If you sincerely don't believe humans are intrinsically more valuable than just about anything else in existence, now we're having a values conversation and I can't help you. I think humans are unbelievably special and our extinction or failure to thrive would literally be a tragedy of universal proportions. We are not separate from nature, we are nature. We are not separate from a cold, uncaring universe, we are of that universe and made of it's dust and we those tiny pieces love and care about ourselves, therefore the universe loves and cares about us.
Ok sorry, have a good morning everyone.
Neopastoralists should really rethink nuclear power given its much lower physical footprint. Always amazed at the inability of the envrionmental movement to prioritize.
This is such a misguided framing.
I like humanity. I also like nature. I want both to survive and thrive, and I recognize that often there are tradeoffs between the two. But to pit those values against each other is as foolish as insisting that anyone who wants to address income inequality and poverty simply hates all business and wants the economy to tank.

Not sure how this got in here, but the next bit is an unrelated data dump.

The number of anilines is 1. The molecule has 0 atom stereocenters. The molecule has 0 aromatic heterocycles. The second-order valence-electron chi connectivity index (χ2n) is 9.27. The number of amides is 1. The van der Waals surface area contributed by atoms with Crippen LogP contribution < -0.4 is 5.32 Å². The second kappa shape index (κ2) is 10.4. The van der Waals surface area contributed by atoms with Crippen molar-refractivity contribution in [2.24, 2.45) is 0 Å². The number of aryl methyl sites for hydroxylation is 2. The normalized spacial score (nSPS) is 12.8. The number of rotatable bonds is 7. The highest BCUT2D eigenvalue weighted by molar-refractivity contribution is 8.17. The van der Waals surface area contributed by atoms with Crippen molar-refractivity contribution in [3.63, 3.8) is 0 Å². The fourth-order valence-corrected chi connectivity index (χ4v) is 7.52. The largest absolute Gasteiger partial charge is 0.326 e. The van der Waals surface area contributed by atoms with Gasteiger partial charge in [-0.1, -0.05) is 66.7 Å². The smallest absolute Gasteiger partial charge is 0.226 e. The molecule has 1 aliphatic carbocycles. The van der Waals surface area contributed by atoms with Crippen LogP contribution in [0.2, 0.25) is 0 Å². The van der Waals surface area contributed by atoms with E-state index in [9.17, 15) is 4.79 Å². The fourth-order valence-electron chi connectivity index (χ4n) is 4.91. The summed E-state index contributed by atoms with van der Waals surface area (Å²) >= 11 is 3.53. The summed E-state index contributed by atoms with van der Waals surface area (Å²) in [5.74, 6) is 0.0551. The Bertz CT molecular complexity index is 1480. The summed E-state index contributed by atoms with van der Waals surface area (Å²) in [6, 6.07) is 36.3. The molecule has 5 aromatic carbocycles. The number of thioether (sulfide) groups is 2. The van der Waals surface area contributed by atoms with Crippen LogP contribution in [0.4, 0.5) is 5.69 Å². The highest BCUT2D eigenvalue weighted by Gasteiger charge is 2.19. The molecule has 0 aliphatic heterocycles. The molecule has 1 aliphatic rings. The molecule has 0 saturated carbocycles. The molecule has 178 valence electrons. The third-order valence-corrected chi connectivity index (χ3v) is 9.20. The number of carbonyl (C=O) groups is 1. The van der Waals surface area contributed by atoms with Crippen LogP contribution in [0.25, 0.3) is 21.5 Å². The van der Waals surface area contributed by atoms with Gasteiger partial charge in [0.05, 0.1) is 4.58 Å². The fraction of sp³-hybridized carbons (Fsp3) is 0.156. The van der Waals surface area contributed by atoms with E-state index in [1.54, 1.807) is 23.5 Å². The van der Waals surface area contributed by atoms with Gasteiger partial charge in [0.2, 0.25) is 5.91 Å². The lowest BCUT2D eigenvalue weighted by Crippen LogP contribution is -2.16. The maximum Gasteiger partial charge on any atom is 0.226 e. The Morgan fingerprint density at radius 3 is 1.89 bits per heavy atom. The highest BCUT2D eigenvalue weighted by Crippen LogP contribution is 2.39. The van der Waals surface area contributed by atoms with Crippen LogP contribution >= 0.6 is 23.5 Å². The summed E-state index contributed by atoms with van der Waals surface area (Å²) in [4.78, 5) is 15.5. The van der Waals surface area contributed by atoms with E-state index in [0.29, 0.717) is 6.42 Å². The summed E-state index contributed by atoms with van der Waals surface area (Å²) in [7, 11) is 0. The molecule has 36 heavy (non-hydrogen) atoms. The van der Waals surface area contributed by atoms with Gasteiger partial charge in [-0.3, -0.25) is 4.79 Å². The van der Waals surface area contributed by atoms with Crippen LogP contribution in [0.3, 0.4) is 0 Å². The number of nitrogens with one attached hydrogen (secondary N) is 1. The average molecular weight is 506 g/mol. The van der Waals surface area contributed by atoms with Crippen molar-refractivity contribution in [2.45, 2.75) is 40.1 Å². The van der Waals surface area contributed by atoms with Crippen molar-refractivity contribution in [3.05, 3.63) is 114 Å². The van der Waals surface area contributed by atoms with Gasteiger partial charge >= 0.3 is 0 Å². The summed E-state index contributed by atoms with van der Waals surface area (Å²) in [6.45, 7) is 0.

I can want to preserve nature and limit the destructive potential of human technology while also wanting all people to live good, healthy, prosperous lives. The odd thing about this essay is Matt explicitly recognizes there are tradeoffs to be made about, say, the benefits of energy abundance versus the health hazards posed by pollution, but he dismisses all concerns “about biodiversity and nature” out of hand as sort of intrinsically ridiculous — unworthy of the tradeoff calculations he’d apply to other areas, I guess.
>But is this a good objection? We can’t allow immigration because it’s too beneficial to immigrants? I’m skeptical.<
Just to preemptively tackle an objection one inevitably sees when this question arises: no, in fact, there's nothing even slightly wrong about enticing skilled people away from developing countries.
In the first place, a human being's right to live where they want demolishes concerns about skill leakage: Human being aren't tools for us to do with as we please (even for goals as laudable as "help poor countries no longer be poor"). But secondly—and this is something I rarely see mentioned but fail to see how it couldn't be true—the fact that their best and brightest could potentially leave is a powerful incentive for dysfunctional governments to become more competent and effective at improving the lives of their citizens.